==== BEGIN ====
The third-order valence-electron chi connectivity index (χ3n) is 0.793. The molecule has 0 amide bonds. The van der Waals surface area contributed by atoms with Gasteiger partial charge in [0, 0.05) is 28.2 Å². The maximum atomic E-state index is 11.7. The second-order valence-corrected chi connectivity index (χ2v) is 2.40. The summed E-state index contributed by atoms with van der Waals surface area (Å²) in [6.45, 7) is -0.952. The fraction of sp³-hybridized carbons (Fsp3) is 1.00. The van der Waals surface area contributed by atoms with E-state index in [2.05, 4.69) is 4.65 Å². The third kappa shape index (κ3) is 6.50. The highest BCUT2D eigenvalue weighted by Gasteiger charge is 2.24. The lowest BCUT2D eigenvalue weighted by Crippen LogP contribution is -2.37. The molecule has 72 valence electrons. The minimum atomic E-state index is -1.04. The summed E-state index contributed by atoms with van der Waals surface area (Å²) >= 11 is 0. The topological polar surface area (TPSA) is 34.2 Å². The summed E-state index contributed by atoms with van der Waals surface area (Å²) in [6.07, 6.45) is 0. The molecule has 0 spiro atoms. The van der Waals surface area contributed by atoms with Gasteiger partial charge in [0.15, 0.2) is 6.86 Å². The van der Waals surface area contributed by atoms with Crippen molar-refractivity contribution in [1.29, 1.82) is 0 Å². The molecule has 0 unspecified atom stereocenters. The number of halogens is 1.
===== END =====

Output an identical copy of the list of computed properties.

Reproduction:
The third-order valence-electron chi connectivity index (χ3n) is 0.793. The molecule has 0 amide bonds. The van der Waals surface area contributed by atoms with Gasteiger partial charge in [0, 0.05) is 28.2 Å². The maximum atomic E-state index is 11.7. The second-order valence-corrected chi connectivity index (χ2v) is 2.40. The summed E-state index contributed by atoms with van der Waals surface area (Å²) in [6.45, 7) is -0.952. The fraction of sp³-hybridized carbons (Fsp3) is 1.00. The van der Waals surface area contributed by atoms with E-state index in [2.05, 4.69) is 4.65 Å². The third kappa shape index (κ3) is 6.50. The highest BCUT2D eigenvalue weighted by Gasteiger charge is 2.24. The lowest BCUT2D eigenvalue weighted by Crippen LogP contribution is -2.37. The molecule has 72 valence electrons. The minimum atomic E-state index is -1.04. The summed E-state index contributed by atoms with van der Waals surface area (Å²) >= 11 is 0. The topological polar surface area (TPSA) is 34.2 Å². The summed E-state index contributed by atoms with van der Waals surface area (Å²) in [6.07, 6.45) is 0. The molecule has 0 spiro atoms. The van der Waals surface area contributed by atoms with Gasteiger partial charge in [0.15, 0.2) is 6.86 Å². The van der Waals surface area contributed by atoms with Crippen molar-refractivity contribution in [1.29, 1.82) is 0 Å². The molecule has 0 unspecified atom stereocenters. The number of halogens is 1.